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Devote


"Adoro te devote" is a Eucharistic hymn written by Thomas Aquinas.[1] It is one of the five Eucharistic hymns which were composed and set to music for the Solemnity of Corpus Christi, instituted in 1264 by Pope Urban IV as a Solemnity for the Latin Church[2] of the Catholic Church.




Devote



Since the beginning of its composition and it being set to music, Adoro te devote was chanted as an Eucharistic Hymn during Mass in honorem SS. Sacramenti (in honour of the Most Blessed Sacrament), as it was written in the Latin manuscripts. So it was also chanted for the Eucharistic adoration.


There have been at least 16 significant English translations of Adoro te devote, reflecting its popularity as a prayer and hymn,[7] including versions by Edward Bouverie Pusey, Edward Caswall, and Gerard Manley Hopkins.[8][9][10] There are also several popular hymns such as "Humbly We Adore Thee," which employ the 13th century Benedictine plainsong melody, but use modern texts not related to the Latin text.[11]


ADORO te devote, latens Deitas, quae sub his figuris vere latitas: tibi se cor meum totum subiicit, quia te contemplans totum deficit. HIDDEN God, devoutly I adore Thee, truly present underneath these veils: all my heart subdues itself before Thee, since it all before Thee faints and fails. Visus, tactus, gustus in te fallitur, sed auditu solo tuto creditur; credo quidquid dixit Dei Filius: nil hoc verbo Veritatis verius. Not to sight, or taste, or touch be credit hearing only do we trust secure; I believe, for God the Son has said it- Word of truth that ever shall endure. In cruce latebat sola Deitas, at hic latet simul et humanitas; ambo tamen credens atque confitens, peto quod petivit latro paenitens. On the cross was veiled Thy Godhead's splendor, here Thy manhood lies hidden too; unto both alike my faith I render, and, as sued the contrite thief, I sue. Plagas, sicut Thomas, non intueor; Deum tamen meum te confiteor; fac me tibi semper magis credere, in te spem habere, te diligere. Though I look not on Thy wounds with Thomas, Thee, my Lord, and Thee, my God, I call: make me more and more believe Thy promise, hope in Thee, and love Thee over all. O memoriale mortis Domini! panis vivus, vitam praestans homini! praesta meae menti de te vivere et te illi semper dulce sapere. O memorial of my Savior dying, Living Bread, that gives life to man; make my soul, its life from Thee supplying, taste Thy sweetness, as on earth it can. Pie pellicane, Iesu Domine, me immundum munda tuo sanguine; cuius una stilla salvum facere totum mundum quit ab omni scelere. Deign, O Jesus, Pelican of heaven, me, a sinner, in Thy Blood to lave, to a single drop of which is given all the world from all its sin to save. Iesu, quem velatum nunc aspicio, oro fiat illud quod tam sitio; ut te revelata cernens facie, visu sim beatus tuae gloriae. Amen. Contemplating, Lord, Thy hidden presence, grant me what I thirst for and implore, in the revelation of Thy essence to behold Thy glory evermore. Amen. Latin from the Roman Missal. Translation by John O'Hagan (1822-1890).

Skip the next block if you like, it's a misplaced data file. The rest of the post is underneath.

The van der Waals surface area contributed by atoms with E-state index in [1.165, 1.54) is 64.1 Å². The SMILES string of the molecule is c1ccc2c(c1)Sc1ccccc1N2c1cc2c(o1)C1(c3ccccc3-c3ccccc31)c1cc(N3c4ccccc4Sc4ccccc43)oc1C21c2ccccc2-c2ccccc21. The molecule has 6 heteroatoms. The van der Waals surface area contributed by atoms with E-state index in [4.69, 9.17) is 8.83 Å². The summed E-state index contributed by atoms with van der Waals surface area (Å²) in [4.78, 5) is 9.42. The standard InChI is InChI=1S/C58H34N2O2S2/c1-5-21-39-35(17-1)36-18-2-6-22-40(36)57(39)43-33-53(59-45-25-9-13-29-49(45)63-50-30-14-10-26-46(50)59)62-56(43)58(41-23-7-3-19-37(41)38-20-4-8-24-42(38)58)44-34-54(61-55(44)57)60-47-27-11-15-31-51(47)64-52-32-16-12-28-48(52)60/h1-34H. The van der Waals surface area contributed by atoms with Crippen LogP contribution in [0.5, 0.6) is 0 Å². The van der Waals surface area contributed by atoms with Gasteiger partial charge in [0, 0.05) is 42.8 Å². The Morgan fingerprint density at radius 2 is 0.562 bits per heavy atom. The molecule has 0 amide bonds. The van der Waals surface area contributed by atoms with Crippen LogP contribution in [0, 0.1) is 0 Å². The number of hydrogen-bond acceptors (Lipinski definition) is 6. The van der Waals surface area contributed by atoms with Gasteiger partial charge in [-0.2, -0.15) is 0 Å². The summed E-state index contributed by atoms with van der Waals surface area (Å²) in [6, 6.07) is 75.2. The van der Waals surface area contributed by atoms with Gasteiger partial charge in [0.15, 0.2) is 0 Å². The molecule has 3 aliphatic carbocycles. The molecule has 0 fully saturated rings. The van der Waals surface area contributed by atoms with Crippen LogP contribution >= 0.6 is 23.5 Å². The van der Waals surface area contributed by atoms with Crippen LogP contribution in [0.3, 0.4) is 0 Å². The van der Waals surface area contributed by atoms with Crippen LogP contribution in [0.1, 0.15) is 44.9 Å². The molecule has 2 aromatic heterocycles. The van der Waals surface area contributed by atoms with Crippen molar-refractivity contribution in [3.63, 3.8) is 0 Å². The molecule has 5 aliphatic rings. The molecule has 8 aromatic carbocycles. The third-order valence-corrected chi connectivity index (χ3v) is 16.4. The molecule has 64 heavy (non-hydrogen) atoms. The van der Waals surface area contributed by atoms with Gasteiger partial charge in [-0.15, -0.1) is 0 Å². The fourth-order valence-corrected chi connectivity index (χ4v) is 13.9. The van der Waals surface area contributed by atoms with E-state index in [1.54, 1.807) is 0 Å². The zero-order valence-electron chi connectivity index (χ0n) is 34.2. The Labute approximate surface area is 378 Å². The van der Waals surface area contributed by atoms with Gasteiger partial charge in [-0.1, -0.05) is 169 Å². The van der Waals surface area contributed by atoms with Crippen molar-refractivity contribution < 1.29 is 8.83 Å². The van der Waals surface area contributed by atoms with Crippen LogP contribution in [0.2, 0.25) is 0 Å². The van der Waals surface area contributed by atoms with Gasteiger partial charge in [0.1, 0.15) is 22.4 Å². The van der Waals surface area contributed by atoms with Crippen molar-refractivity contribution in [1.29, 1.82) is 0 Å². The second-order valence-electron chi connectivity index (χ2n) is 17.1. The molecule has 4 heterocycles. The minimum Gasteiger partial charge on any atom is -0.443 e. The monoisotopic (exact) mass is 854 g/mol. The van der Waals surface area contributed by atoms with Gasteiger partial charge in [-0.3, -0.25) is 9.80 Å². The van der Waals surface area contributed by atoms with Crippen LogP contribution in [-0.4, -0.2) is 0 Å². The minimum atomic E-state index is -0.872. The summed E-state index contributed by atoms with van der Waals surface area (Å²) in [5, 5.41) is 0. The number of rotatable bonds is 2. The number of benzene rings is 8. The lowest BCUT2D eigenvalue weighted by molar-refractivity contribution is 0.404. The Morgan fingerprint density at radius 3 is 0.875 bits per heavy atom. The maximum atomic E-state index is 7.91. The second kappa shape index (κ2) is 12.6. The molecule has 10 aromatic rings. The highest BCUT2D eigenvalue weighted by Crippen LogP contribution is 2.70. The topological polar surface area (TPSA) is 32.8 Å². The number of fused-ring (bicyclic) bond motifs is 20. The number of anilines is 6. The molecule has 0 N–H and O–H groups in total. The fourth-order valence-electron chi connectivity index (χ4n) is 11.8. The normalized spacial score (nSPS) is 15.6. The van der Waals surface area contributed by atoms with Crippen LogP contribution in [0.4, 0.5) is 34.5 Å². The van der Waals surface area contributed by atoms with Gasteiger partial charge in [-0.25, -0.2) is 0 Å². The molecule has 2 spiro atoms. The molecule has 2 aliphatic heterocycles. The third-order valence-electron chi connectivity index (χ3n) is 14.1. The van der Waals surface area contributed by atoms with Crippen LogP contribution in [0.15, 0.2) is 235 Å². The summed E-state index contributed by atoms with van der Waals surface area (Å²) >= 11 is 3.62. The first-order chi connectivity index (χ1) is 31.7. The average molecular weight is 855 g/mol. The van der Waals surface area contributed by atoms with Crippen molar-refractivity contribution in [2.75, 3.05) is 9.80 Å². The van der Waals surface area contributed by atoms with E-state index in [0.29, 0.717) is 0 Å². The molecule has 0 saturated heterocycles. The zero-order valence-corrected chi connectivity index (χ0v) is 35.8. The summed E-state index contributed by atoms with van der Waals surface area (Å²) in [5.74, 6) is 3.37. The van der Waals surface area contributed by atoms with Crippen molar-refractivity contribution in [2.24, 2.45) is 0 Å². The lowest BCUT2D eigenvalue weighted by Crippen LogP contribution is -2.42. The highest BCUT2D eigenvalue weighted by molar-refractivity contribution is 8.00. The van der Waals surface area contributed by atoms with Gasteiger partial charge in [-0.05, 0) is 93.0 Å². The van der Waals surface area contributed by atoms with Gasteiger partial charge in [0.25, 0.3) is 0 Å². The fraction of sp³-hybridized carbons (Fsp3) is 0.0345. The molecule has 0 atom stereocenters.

"solemn promise," c. 1300, from Anglo-French and Old French voe (Modern French vœu), from Latin votum "a promise to a god, solemn pledge, dedication; that which i